Hang out in the Raleigh arts scene for a while, and odds are good you’ll run into Tamar Harris Warren.
She’s superintendent of the art show at the State Fair, she’s curator of corporate collections at Flanders Gallery in the Warehouse District, and since 2003, she has worked at more than half a dozen galleries and museums downtown.
Now she’s set her sights to the north, opening a contemporary visual art gallery in downtown Wake Forest.
The last time Warren opened a gallery, it was in downtown Raleigh – in 2007. The M.Street Gallery teetered through the recession and closed its doors in mid-2009.
Warren’s new Harris Warren Gallery will alternate between featured artist exhibits, such as the Carol Joy Shannon show this month, and shows of the artists Warren represents.
Staff writer Chelsea Kellner spoke to Warren last week about the ins and outs of opening her own gallery and how she made it in the art world. Responses have been edited for length.
I think we’re just starting to really embrace it. It has a nice small town feeling, and a small-town relationship with the community that’s very appealing to artists and to people who visit the town. I serve on the town’s Public Art Commission – we just had a call for artists, and we had people from all over the state applying. It’s appealing, and not just necessarily in North Carolina, either.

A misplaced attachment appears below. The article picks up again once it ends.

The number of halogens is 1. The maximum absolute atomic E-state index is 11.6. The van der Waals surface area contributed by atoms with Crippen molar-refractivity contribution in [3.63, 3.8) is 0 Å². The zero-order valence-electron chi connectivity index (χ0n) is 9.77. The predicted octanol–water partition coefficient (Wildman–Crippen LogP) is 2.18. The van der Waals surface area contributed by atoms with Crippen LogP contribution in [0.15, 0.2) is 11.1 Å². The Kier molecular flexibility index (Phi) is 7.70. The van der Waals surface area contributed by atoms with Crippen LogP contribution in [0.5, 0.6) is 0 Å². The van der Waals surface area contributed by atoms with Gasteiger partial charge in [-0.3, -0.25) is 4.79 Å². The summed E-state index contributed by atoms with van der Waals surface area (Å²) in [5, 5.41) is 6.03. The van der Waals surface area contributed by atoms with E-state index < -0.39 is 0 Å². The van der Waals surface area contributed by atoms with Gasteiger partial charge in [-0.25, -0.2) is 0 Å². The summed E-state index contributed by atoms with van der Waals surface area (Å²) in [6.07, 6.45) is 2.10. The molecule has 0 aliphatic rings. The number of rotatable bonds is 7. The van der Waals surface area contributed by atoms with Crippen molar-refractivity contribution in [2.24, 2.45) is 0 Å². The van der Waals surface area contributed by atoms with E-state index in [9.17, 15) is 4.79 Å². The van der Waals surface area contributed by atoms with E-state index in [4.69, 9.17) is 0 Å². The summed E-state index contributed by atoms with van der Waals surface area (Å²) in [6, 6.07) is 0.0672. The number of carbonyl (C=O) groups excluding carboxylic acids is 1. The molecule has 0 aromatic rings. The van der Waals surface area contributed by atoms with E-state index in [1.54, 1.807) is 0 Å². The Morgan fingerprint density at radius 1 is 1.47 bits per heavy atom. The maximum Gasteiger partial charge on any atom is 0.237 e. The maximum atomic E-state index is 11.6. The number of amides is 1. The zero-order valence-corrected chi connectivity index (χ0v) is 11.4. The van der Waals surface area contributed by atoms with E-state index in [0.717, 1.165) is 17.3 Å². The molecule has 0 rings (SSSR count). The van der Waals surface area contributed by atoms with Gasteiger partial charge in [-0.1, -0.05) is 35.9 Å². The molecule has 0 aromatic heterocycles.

That’s a question I get asked a lot talking to students at Meredith (College, where Warren has worked in numerous capacities). I think you have to make the most of it. I’ve never really turned down an opportunity, and I work a lot. I’m here, there and everywhere, it seems. That sometimes is the way to do it, the way to make it work. You may not find your dream job in the art world, but you can find lots of jobs in the art world that will suffice your hunger for art.
In my former gallery, we had 12 exhibitions a year. They were very cutting-edge exhibitions, which is the climate in Raleigh. In Wake Forest, the art climate is a little different. In Raleigh, you have numerous galleries, so you spend a lot of time trying to really get attention. The pressure is on. In Wake Forest, I could change that focus. I will still have stellar exhibitions, but the amount of pressure is different.
My first exhibit is Carol Joy Shannon, who does abstracts of cityscapes. The show is titled “Crossroads,” which I thought fitting both because her work has changed style a little bit, and also because I’m at a crossroads too, starting another gallery.